Randomised controlled clinical trials may fail to reveal late side-effects that occur years after study termination. It has long been known that proton pump inhibitors induce gastric cancer in rodents. There is no obvious biological reason why this should be any different in man.
A fall in acidity triggers the release of gastrin, which stimulates ECL cells to release histamine. Gastrin also stimulates ECL cell proliferation. This can lead to hyperplasia and cancer, most commonly neuroendocrine carcinoma. Illustration: Scott Leighton/Medicus Media
Inhibition of the proton pump reduces gastric acidity, which in turn results in increased gastrin release. Gastrin is the most important regulator of gastric acidity. It stimulates acid secretion indirectly by releasing histamine from ECL (enterochromaffin-like) cells (
1). Gastrin also stimulates ECL cell proliferation ( 2). This is the biological mechanism by which sustained hypergastrinemia can induce ECL cell tumours.
In the mid 1980s it was reported that the proton pump inhibitor (PPI) «omeprazole» induced tumours in the acid-producing part of the stomach in rats (
3). All clinical trials with this highly effective PPI were therefore stopped. The tumours were localised to the acid-producing mucosa. However, Nilo Havu of the pharmaceutical company «Astra» showed that these tumours were not adenocarcinomas, which are the predominant type of gastric cancer in man, but neuroendocrine and of ECL cell origin ( 3). Hypergastrinemia secondary to profound inhibition of gastric acid secretion was incriminated in the tumourigenesis of omeprazole ( 3). It was suggested that the rat was a special case and that the ECL was of no or very little importance in gastric carcinogenesis in man. In contrast to the rat, hypergastrinemia alone was not considered sufficient to induce ECL cell tumours. Thus, it was claimed that ECL cell carcinoids in patients with atrophic gastritis ( 4) were caused by a combination of the inflammatory process and hypergastrinemia, whereas the ECL-omas occurring in patients with gastrinoma as part of multiple endocrine neoplasia type I, were due to a combination of hypergastrinemia and the inherent genetic defect ( 5).
Approved despite carcinogenesis
PPIs were therefore approved for clinical use, which broke a taboo about not using a compound that had induced a malignant tumour in its target organ in animals, as a drug. Initially, PPIs were approved for use only on very strict indications. Over the years, however, this has been relaxed and PPIs can now be prescribed for a range of diseases, including dyspepsia. They can also be given to adolescents and children as young as infants.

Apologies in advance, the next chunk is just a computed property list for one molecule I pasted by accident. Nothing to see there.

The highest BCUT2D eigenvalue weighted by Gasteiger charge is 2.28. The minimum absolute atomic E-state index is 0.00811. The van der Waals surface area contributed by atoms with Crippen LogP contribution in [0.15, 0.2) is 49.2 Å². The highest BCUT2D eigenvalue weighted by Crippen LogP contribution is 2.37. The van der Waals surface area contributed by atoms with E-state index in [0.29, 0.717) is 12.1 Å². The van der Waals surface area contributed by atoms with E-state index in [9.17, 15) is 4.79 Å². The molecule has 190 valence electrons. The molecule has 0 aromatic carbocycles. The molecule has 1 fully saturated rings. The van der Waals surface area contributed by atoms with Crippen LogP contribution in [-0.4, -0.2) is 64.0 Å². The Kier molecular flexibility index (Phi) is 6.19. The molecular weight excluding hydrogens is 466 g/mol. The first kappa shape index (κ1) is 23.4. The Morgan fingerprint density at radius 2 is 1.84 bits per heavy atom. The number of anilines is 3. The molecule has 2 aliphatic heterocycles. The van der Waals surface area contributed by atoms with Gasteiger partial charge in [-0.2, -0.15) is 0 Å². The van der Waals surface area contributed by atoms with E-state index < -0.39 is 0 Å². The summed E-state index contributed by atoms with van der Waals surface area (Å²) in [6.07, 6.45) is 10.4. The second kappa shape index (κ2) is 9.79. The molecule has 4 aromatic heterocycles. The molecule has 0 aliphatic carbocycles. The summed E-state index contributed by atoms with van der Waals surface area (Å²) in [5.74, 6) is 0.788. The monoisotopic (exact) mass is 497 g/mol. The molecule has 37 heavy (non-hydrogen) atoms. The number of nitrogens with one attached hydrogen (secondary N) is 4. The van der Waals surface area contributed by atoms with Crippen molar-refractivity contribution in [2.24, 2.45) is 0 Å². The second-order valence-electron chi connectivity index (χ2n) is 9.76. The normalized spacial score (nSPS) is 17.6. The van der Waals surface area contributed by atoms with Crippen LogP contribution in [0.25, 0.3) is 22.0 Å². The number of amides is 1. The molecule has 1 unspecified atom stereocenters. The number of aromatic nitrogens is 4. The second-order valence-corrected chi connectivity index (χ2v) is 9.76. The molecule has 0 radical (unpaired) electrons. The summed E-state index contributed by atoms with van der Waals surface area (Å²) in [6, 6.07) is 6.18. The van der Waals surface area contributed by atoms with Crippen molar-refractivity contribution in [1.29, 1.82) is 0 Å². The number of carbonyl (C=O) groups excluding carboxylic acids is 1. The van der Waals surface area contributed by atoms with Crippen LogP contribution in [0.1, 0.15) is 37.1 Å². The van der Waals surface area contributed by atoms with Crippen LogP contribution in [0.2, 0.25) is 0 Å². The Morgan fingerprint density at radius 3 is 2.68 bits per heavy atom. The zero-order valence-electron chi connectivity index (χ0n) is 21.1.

In the beginning there was uncertainty regarding classification of the gastric tumours occurring in rats after PPI exposure (
3). Tumours initially thought to be adenocarcinomas turned out to be neuroendocrine carcinomas. Thus, our research group became interested in the classification of gastric carcinomas also in man. Could it be that tumours classified as adenocarcinomas were in fact neuroendocrine carcinomas originating from the ECL cell?
Hypergastrinemia induces cancer
Over a period of more than 20 years we have shown that a significant proportion of gastric carcinomas in man are neuroendocrine carcinomas (
6, 7). We have therefore claimed that hypergastrinemia secondary to profound inhibition of acid secretion would, in the long term, necessarily increase the risk of gastric cancer ( 8). A paper elegantly showing that hypergastrinemia alone induces malignant tumours also in man, has recently been published ( 9). The paper describes ten siblings, four of whom are homozygous for a mutation in one of the genes coding for the proton pump and have thus been anacidic and hypergastrinemic from birth. All four developed gastric tumours at the age of about 30 years ( 9). Three of these tumours were classified as ECL cell carcinoids, the fourth as an adenocarcinoma ( 9). However, the adenocarcinoma was positive for the somatostatin-2 receptor which suggests that it is probably a neuroendocrine carcinoma. This shows unambiguously that hypergastrinemia in man, just as in rodents, is sufficient to induce ECL cell-derived tumours of differing degrees of malignancy.
Blind faith in evidence-based medicine
When we have previously claimed that this could be the case, we have been ignored or opposed. There can be many reasons for this, but I suspect that one important factor is that biological understanding has been replaced by blind faith in evidence-based medicine. Other doubtful aspects of evidence-based medicine have been discussed previously in this journal (
10). If clinical practice is based solely upon evidence-based medicine, long-term side effects will be detected only after decades have passed. Such side effects will, however, often be detected in animal studies. It has to be remembered that the rat and man are more than 90 % genetically identical. Presently, it is demanded that side effects found in experimental animals are also shown to apply to man. The opposite should be required: An explanation as to why side effects described in animals are not relevant for man.
Another cause of the negative response to our research may be the involvement of economic interests. In this context I will mention a conversation I had with Basil Hirschowitz, a friend of Norway and the man who invented the first flexible endoscope: «You are fighting a product sold for 10 billion dollars a year; you have no chance», he said. To which I replied: «In the long run biology will always beat economy».